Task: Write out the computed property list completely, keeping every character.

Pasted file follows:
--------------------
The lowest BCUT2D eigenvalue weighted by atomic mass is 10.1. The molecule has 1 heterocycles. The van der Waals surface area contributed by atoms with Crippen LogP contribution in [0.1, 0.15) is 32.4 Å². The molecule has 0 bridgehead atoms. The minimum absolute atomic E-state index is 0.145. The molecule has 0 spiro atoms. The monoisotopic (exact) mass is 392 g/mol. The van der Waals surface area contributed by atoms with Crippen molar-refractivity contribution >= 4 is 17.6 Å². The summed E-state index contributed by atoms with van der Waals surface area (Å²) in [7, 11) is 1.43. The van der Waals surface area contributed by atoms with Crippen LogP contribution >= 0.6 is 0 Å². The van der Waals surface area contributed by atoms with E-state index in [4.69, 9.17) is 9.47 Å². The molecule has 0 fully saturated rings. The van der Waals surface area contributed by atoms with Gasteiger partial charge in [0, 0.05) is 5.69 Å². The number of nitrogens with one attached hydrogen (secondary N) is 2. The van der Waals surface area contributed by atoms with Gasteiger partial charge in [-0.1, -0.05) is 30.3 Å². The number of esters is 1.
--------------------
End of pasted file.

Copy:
The lowest BCUT2D eigenvalue weighted by atomic mass is 10.1. The molecule has 1 heterocycles. The van der Waals surface area contributed by atoms with Crippen LogP contribution in [0.1, 0.15) is 32.4 Å². The molecule has 0 bridgehead atoms. The minimum absolute atomic E-state index is 0.145. The molecule has 0 spiro atoms. The monoisotopic (exact) mass is 392 g/mol. The van der Waals surface area contributed by atoms with Crippen molar-refractivity contribution >= 4 is 17.6 Å². The summed E-state index contributed by atoms with van der Waals surface area (Å²) in [7, 11) is 1.43. The van der Waals surface area contributed by atoms with Crippen LogP contribution >= 0.6 is 0 Å². The van der Waals surface area contributed by atoms with E-state index in [4.69, 9.17) is 9.47 Å². The molecule has 0 fully saturated rings. The van der Waals surface area contributed by atoms with Gasteiger partial charge in [0, 0.05) is 5.69 Å². The number of nitrogens with one attached hydrogen (secondary N) is 2. The van der Waals surface area contributed by atoms with Gasteiger partial charge in [-0.1, -0.05) is 30.3 Å². The number of esters is 1.